The Metal Gear Solid HD Collection is worth buying just for Peace Walker alone at its current price (especially if you're like me and don't own a PSP). When you combine it with the other two games in this collection, it's a no-brainer for MGS fans. Get it now if you haven't already.
Playing these games, however, made me appreciate just how much games have developed and matured over the course of this console generation. For instance, the acting in MGS2&3 oftentimes seemed ridiculous to me while playing this collection, when it used to be the cream of the crop. Modern games from the west have done a great job of continuing to push the evolution of the medium, with enhanced focus on motion capture and voice acting. The Uncharted series, in particular, comes to mind as a good example, and even MGS4, now that I think of it (not from the west). Another thing that games like Uncharted have learned to do is to perform character development during actual gameplay, as opposed to taking you out of it with the long, long codec sequences and cut scenes that MGS has become known for.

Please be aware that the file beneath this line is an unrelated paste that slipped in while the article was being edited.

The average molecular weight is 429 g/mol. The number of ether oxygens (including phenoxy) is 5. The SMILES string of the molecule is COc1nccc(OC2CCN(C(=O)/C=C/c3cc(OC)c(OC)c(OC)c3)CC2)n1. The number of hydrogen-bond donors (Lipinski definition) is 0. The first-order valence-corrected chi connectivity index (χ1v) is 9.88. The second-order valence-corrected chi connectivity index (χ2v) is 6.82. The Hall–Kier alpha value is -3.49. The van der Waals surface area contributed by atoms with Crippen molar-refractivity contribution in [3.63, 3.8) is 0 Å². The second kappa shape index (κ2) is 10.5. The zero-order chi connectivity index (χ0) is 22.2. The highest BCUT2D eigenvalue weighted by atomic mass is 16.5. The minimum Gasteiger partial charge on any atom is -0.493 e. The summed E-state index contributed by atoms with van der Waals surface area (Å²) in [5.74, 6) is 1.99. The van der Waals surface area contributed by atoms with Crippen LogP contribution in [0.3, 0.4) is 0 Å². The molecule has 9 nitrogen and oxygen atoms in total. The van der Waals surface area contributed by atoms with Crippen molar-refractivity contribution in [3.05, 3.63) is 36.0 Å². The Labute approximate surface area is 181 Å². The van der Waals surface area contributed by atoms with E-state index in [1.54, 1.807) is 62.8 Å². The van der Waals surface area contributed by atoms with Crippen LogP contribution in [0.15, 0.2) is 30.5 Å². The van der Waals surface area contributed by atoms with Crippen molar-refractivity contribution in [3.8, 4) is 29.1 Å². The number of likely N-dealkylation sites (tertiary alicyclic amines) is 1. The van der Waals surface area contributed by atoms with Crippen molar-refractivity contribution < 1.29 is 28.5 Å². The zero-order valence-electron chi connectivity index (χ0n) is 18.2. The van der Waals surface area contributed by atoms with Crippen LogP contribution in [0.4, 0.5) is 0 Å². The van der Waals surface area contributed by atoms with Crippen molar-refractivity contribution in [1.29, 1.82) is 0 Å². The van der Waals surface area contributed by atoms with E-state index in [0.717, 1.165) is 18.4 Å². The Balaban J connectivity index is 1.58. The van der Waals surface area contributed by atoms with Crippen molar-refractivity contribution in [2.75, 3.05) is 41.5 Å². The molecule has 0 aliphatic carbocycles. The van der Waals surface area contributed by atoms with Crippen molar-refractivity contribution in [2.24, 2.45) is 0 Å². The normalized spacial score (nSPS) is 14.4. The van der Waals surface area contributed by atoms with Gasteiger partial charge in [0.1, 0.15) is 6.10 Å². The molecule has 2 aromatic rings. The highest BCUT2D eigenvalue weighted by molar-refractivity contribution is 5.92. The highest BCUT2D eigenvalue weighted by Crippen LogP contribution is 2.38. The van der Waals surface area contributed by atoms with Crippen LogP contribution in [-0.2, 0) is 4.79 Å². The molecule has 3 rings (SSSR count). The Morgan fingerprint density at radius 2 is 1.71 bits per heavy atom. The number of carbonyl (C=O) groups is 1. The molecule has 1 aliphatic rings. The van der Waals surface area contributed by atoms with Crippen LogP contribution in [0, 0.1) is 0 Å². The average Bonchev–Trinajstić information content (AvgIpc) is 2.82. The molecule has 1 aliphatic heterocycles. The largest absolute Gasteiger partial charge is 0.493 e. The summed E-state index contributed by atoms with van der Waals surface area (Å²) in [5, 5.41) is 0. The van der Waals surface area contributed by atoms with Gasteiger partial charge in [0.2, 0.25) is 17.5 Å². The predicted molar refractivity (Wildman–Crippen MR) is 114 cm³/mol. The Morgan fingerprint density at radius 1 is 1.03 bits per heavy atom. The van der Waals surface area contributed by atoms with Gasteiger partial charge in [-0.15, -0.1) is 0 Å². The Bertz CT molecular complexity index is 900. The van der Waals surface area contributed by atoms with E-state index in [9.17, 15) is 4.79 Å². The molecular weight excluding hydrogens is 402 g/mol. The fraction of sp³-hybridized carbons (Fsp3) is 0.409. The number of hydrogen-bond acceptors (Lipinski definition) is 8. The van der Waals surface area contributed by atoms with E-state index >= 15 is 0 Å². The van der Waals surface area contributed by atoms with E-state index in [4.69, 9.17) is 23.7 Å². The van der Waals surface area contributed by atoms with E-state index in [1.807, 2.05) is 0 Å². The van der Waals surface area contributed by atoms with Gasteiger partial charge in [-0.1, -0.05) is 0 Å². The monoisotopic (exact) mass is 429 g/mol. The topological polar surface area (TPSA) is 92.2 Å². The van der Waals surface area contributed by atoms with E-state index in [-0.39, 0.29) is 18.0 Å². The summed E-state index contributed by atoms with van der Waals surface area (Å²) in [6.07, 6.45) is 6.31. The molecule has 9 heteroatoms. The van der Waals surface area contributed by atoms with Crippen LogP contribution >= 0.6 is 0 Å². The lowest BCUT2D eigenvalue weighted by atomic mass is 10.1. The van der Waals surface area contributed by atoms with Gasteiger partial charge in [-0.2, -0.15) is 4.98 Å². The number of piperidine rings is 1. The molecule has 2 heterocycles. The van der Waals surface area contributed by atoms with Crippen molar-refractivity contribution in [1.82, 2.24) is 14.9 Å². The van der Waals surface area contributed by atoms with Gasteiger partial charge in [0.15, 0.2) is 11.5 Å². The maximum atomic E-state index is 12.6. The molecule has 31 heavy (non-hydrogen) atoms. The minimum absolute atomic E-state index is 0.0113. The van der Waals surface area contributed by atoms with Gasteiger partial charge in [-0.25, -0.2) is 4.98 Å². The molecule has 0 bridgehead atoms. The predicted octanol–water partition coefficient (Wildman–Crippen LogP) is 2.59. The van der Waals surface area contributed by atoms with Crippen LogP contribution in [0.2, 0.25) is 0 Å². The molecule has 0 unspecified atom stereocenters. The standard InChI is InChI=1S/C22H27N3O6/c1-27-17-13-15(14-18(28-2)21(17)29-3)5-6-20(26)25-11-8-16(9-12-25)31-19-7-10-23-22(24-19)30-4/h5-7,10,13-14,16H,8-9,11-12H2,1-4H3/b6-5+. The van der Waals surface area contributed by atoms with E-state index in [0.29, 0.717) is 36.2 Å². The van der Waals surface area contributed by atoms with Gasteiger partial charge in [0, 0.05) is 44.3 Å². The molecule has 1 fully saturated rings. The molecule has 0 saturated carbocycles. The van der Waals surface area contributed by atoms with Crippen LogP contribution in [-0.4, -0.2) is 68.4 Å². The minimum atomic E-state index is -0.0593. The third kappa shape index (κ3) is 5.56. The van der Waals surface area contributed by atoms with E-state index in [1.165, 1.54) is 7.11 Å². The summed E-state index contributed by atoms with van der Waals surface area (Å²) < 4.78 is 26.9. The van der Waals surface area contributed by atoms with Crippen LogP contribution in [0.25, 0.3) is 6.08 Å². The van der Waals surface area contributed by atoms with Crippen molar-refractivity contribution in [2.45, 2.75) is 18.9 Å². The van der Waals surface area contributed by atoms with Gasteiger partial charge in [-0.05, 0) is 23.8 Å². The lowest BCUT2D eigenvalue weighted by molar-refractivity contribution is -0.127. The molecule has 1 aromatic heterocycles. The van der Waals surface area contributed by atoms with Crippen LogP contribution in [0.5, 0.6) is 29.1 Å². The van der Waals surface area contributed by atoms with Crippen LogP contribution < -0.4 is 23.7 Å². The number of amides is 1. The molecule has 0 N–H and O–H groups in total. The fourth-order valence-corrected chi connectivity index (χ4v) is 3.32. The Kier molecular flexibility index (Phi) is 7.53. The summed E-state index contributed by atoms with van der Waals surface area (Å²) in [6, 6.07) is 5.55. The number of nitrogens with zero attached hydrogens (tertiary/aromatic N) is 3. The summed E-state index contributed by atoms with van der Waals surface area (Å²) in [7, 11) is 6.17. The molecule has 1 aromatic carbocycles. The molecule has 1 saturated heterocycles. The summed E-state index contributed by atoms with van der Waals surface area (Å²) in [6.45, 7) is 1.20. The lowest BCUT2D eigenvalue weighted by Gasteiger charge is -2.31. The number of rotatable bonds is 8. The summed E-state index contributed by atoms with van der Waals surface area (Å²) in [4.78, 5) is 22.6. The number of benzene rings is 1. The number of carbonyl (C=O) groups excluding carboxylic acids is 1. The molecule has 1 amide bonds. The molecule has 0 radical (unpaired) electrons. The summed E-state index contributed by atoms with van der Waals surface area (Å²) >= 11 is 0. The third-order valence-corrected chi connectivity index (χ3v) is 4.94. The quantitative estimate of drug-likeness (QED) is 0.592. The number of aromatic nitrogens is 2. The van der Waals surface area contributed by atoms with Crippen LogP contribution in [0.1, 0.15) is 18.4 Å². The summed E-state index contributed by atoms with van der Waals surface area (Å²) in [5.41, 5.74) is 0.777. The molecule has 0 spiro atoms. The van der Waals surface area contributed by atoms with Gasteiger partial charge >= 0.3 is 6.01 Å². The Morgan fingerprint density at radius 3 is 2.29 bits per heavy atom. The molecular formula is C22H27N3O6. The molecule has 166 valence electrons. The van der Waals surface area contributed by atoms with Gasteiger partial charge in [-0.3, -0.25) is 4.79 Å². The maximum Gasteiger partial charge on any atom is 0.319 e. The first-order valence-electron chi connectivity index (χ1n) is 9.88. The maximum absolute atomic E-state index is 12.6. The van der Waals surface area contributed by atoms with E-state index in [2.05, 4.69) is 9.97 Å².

I'm not knocking the MGS games, as these are some of the favorites that I grew up with. Hideo Kojima is one of my favorite director/writers, and Solid Snake is one of my favorite characters. In the words of Andy Samberg, I will always hide beneath cardboard boxes when given the chance... LIKE A BOSS!
I loaded MGS3 but haven't played it yet and noticed it includes Metal Gear and Metal Gear 2. So in reality, you are getting 5 games for the price of one. Also, don't doubt for a second this game wont be rare one day. It's already holding value great. I managed to snag it from Amazon before they went out of stock for 30 bucks, but the used ones are selling for upwards of 30 right now.
It's a game worth keeping, playing, and reliving. Even the cover of the game gives me that nostalgic feel, especially when I hear that MGS theme!